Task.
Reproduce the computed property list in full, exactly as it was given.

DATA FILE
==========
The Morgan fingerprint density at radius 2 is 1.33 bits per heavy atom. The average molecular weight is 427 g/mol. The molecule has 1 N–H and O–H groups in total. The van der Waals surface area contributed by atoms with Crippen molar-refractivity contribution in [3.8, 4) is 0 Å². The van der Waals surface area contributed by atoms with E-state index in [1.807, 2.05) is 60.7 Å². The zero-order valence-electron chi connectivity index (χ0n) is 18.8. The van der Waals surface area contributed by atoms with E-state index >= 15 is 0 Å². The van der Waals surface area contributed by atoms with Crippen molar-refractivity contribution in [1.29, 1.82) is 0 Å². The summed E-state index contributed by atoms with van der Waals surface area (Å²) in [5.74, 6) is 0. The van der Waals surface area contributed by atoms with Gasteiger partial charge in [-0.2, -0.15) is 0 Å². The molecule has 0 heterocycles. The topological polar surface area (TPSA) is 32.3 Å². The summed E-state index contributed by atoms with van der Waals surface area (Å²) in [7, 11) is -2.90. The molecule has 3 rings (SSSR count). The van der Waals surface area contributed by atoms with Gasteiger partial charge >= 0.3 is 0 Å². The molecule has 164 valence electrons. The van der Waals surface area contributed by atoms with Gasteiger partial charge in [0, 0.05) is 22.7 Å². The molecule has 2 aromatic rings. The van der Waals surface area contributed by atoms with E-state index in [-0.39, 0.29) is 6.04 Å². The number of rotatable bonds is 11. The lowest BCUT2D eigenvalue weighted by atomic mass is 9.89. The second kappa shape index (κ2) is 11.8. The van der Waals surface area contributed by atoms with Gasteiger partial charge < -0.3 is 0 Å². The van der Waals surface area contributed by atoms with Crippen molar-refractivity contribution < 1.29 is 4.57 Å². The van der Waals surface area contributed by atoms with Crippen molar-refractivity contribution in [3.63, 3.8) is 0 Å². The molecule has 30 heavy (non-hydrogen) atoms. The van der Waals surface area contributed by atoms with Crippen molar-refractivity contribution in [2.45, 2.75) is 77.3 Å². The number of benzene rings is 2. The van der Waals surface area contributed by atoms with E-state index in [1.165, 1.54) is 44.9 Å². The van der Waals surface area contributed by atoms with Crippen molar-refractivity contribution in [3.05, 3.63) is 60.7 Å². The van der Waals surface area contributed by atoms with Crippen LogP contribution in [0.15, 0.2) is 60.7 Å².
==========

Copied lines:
The Morgan fingerprint density at radius 2 is 1.33 bits per heavy atom. The average molecular weight is 427 g/mol. The molecule has 1 N–H and O–H groups in total. The van der Waals surface area contributed by atoms with Crippen molar-refractivity contribution in [3.8, 4) is 0 Å². The van der Waals surface area contributed by atoms with E-state index in [1.807, 2.05) is 60.7 Å². The zero-order valence-electron chi connectivity index (χ0n) is 18.8. The van der Waals surface area contributed by atoms with E-state index >= 15 is 0 Å². The van der Waals surface area contributed by atoms with Crippen molar-refractivity contribution in [1.29, 1.82) is 0 Å². The summed E-state index contributed by atoms with van der Waals surface area (Å²) in [5.74, 6) is 0. The van der Waals surface area contributed by atoms with Gasteiger partial charge in [-0.2, -0.15) is 0 Å². The molecule has 0 heterocycles. The topological polar surface area (TPSA) is 32.3 Å². The summed E-state index contributed by atoms with van der Waals surface area (Å²) in [7, 11) is -2.90. The molecule has 3 rings (SSSR count). The van der Waals surface area contributed by atoms with Gasteiger partial charge >= 0.3 is 0 Å². The molecule has 164 valence electrons. The van der Waals surface area contributed by atoms with Gasteiger partial charge in [0, 0.05) is 22.7 Å². The molecule has 2 aromatic rings. The van der Waals surface area contributed by atoms with E-state index in [-0.39, 0.29) is 6.04 Å². The number of rotatable bonds is 11. The lowest BCUT2D eigenvalue weighted by atomic mass is 9.89. The second kappa shape index (κ2) is 11.8. The van der Waals surface area contributed by atoms with Gasteiger partial charge < -0.3 is 0 Å². The van der Waals surface area contributed by atoms with Crippen molar-refractivity contribution < 1.29 is 4.57 Å². The van der Waals surface area contributed by atoms with Crippen molar-refractivity contribution in [3.63, 3.8) is 0 Å². The molecule has 30 heavy (non-hydrogen) atoms. The van der Waals surface area contributed by atoms with Crippen molar-refractivity contribution in [2.45, 2.75) is 77.3 Å². The number of benzene rings is 2. The van der Waals surface area contributed by atoms with E-state index in [1.165, 1.54) is 44.9 Å². The van der Waals surface area contributed by atoms with Crippen molar-refractivity contribution in [3.05, 3.63) is 60.7 Å². The van der Waals surface area contributed by atoms with Crippen LogP contribution in [0.15, 0.2) is 60.7 Å².